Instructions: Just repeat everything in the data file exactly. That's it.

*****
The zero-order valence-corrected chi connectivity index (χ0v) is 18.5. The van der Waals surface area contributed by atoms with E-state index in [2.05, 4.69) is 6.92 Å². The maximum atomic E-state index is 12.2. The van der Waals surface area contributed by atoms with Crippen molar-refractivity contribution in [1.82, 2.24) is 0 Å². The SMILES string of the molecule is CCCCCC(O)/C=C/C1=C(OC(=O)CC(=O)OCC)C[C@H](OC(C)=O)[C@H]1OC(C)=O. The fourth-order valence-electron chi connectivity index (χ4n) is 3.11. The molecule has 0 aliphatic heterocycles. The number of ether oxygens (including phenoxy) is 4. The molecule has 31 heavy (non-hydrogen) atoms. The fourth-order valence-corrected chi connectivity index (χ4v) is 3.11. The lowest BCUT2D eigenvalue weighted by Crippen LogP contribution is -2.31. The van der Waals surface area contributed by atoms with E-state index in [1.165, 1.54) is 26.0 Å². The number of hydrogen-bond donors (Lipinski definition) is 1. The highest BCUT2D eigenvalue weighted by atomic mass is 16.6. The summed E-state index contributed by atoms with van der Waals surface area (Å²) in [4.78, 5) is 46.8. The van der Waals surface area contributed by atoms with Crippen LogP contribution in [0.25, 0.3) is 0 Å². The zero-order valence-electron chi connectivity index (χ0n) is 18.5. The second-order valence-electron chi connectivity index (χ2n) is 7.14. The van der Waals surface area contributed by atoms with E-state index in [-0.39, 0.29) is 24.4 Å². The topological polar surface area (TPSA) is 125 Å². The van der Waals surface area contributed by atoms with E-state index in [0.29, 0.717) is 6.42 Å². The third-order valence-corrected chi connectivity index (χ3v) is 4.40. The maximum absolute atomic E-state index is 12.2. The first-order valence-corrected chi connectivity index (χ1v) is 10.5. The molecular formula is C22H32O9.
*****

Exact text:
The zero-order valence-corrected chi connectivity index (χ0v) is 18.5. The van der Waals surface area contributed by atoms with E-state index in [2.05, 4.69) is 6.92 Å². The maximum atomic E-state index is 12.2. The van der Waals surface area contributed by atoms with Crippen molar-refractivity contribution in [1.82, 2.24) is 0 Å². The SMILES string of the molecule is CCCCCC(O)/C=C/C1=C(OC(=O)CC(=O)OCC)C[C@H](OC(C)=O)[C@H]1OC(C)=O. The fourth-order valence-electron chi connectivity index (χ4n) is 3.11. The molecule has 0 aliphatic heterocycles. The number of ether oxygens (including phenoxy) is 4. The molecule has 31 heavy (non-hydrogen) atoms. The fourth-order valence-corrected chi connectivity index (χ4v) is 3.11. The lowest BCUT2D eigenvalue weighted by Crippen LogP contribution is -2.31. The van der Waals surface area contributed by atoms with E-state index in [1.165, 1.54) is 26.0 Å². The number of hydrogen-bond donors (Lipinski definition) is 1. The highest BCUT2D eigenvalue weighted by atomic mass is 16.6. The summed E-state index contributed by atoms with van der Waals surface area (Å²) in [4.78, 5) is 46.8. The van der Waals surface area contributed by atoms with Crippen LogP contribution in [0.25, 0.3) is 0 Å². The zero-order valence-electron chi connectivity index (χ0n) is 18.5. The second-order valence-electron chi connectivity index (χ2n) is 7.14. The van der Waals surface area contributed by atoms with E-state index in [-0.39, 0.29) is 24.4 Å². The topological polar surface area (TPSA) is 125 Å². The van der Waals surface area contributed by atoms with E-state index in [0.29, 0.717) is 6.42 Å². The third-order valence-corrected chi connectivity index (χ3v) is 4.40. The maximum absolute atomic E-state index is 12.2. The first-order valence-corrected chi connectivity index (χ1v) is 10.5. The molecular formula is C22H32O9.